Spread olive oil in bottom of a jelly roll pan; press dough into pan, stretching to cover bottom of entire pan.  Press half of the basil into the dough.  Let stand in a warm, draft-free place for 30 minutes or until doubled in size.  Preheat oven to 400 degrees F.  Top dough with cheeses.  Lay salame in rows over cheese, overlapping slightly; top with tomatoes and garlic.  Bake on bottom oven rack for 15-20 minutes or until surface is golden brown.  Remove from oven and sprinkle with remaining basil.
Makes 12 generous servings.

My substitutions/additions:
  • I used Applegate Farms salami.
  • I didn't wait for dough to rise the second time, partly because I had just made the dough, and partly because I didn't have the time.
  • I also didn't have time for beer to flatten, but it was just fine.
  • I made half sun-dried tomatoes, half salame.  One of the beauties of pizza in the half veggie household.
  • I think it could use more garlic, but that's just 'cuz I like garlic, and I don't know if the salame side needs it or not.

DH said it was some of the best I've made.  He loved the salami and said he preferred it to pepperoni (as he was shoving pieces into his mouth straight out of the bag).  The crust was fantastic and I could see perking it up even more with fresh chopped rosemary or thyme.  The boys both had seconds and so did I.  Definite keeper.

PS, it is incredibly hard to make jarred sun-dried tomatoes look yummy in pictures.  Sorry...

Monday, June 13, 2011

Two Words : Garlic. Scapes.

A little departure from the norm today.  Please excuse me, but it's about to get all fan-geeky up in here.  I had heard of garlic scapes but never tried any until I found a bunch at my favorite grocery store.  They are beautiful.




AUGH!  They're gorgeous!!


Flavor-wise, the stalks are similar to asparagus and the bud is a little like asparagus mixed with artichoke, though milder.  Raw, the stalks are hot and strong like garlic, but I think taste a little "grassier".  So far I haven't been able to retain the garlic flavor when cooked, but I'm still working on it.  We've had them steamed and grilled, and I think they'd be great broiled, too.

I paired the scapes with whole wheat pasta, but homemade herbed pasta would make these even better...I'm out of pasta flour... dang...

Garlic Scapes with Pasta
Serves 2

1/4 lb whole wheat pasta
1/2 lb garlic scapes
1/4 C chopped walnuts
crumbled feta cheese, for garnish
dash olive oil
s & p to taste

1) Make the pasta according to package directions.
2) Steam garlic tops as you would asparagus.  I use an electric steamer, so mine cooks in 8-10 min.
3) When scapes are done steaming, remove from steamer and chop stalks in 1/4 inch pieces, reserving the buds for later.
4) Plate the pasta and top it with chopped scapes, walnuts, olive oil, salt and pepper and feta, finishing with the buds.

Serve it with mixed green and herb salad with a basic vinegarette:
1 tbs balsamic vinegar
1 tbs olive oil
salt and pepper to taste

Whisk ingredients together in a small bowl until combined, pour over salad to your taste.  I use 1/4 tsp or less.

  • Scapes steamed as long as asparagus works well to cook them, but I'm thinking I'll try a few less minutes next time.  (I'm going to try 5.)
  • They cook really quickly on the grill don't take your eyes off them for a second!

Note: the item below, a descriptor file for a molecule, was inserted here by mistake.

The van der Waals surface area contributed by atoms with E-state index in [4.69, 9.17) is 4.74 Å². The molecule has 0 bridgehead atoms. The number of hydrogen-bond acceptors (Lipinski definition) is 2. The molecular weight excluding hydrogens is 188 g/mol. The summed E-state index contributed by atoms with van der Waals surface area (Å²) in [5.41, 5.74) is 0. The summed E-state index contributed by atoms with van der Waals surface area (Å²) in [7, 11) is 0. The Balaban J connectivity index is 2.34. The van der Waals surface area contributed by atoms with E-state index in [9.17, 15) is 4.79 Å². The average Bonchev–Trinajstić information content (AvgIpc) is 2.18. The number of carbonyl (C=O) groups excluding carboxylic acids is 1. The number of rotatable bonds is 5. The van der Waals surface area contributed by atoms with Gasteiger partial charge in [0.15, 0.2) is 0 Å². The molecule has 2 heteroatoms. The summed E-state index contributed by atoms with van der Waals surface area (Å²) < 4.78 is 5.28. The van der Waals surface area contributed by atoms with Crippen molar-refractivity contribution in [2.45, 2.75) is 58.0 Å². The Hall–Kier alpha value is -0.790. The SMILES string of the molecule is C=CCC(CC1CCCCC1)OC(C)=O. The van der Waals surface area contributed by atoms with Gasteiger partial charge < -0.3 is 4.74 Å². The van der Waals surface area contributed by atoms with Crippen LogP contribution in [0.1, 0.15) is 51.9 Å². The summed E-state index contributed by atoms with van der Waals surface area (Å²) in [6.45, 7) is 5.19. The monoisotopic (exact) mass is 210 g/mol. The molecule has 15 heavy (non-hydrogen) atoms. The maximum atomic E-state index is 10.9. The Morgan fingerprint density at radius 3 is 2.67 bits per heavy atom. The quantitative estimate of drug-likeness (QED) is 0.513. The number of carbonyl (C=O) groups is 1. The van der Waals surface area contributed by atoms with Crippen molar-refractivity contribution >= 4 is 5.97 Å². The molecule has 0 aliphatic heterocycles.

• Mr. CotC doesn't like goat cheese, but I think you could easily substitute goat cheese for feta cheese.
  • I think that mine were elephant garlic scapes.  What I have seen at farmer's markets are thinner and curlier, though I imagine they taste very much the same.  That said, I love the big, fat flower bud on these elephant garlic ones. 
  • If you're brave, you might try a few thin sections of raw scapes in your salad, too.
  • If you decide not to serve it with a salad with balsamic in it, you might put a little balsamic over the pasta to give it a little acid.
Next week, I'll be back to my regularly scheduled recipe box recipe, but I was so excited by these I couldn't help it.  Plus, this is the time to find them in the stores don't let these little buds of awesomeness get away!

OK.  One more:


Monday, June 6, 2011

A Lucious Sweet Potato Curry

Someone was nice enough to copy page 42 out of Betty Crocker's Vegetarian Cooking for me at some point, not very long ago.  But for the life of me, I don't know who it was or when.  I'm just going to say here that this is some really good stuff right here.  Holy Crow.  Thank you, Mystery Friend!

Curried Sweet Potato and Lentil Stew

Prep: 10 min; Cook: 45 min
4 Servings

2 tbs margarine or butter
1/2 onion
1 T curry powder
2 T flour
1 (14 1/2) oz can ready-to serve vegetable broth
3/4 C dried lentils (6 oz), sorted and rinsed
1/2 t salt
1/2 C apple juice
3 C 1-inch pieces peeled sweet potatoes
1 C frozen cut green beans
Sour cream or plain yogurt, if desired
Chutney, if desired

1. Melt margarine in 3-quart saucepan over medium-high heat.  Cook onion and curry powder in margarine 2 minutes, stirring occasionally.  Stir in flour; gradually add broth, stirring constantly, until thickened.
2. Stir in lentils and salt; reduce heat to low.  Cover and simmer 20 minutes, stirring occasionally.
3. Stir in apple juice, sweet potatoes and green beans.  Heat to boiling; reduce heat to low.  Cover ans simmer 15 to 20 minutes, stirring occasionally, until vegetables are tender.  Top each serving with sour cream and chutney.

1 Serving: Calories 325 (calories from fat 65); Fat 7g (Saturated 2g); Cholesterol 0mg; Sodium 810mg; Carbohydrate 67g (Dietary Fiber 14g); Protein 13g.

My substitutions/additions:
  • I used less than 1 T curry powder because mine says "mild" but really means "hotter than the pits of Hades and also your children will never eat it."
  • I used 1 T butter

So very, very good.  I served it with basmati rice and plain yogurt.  Even the littles ate it!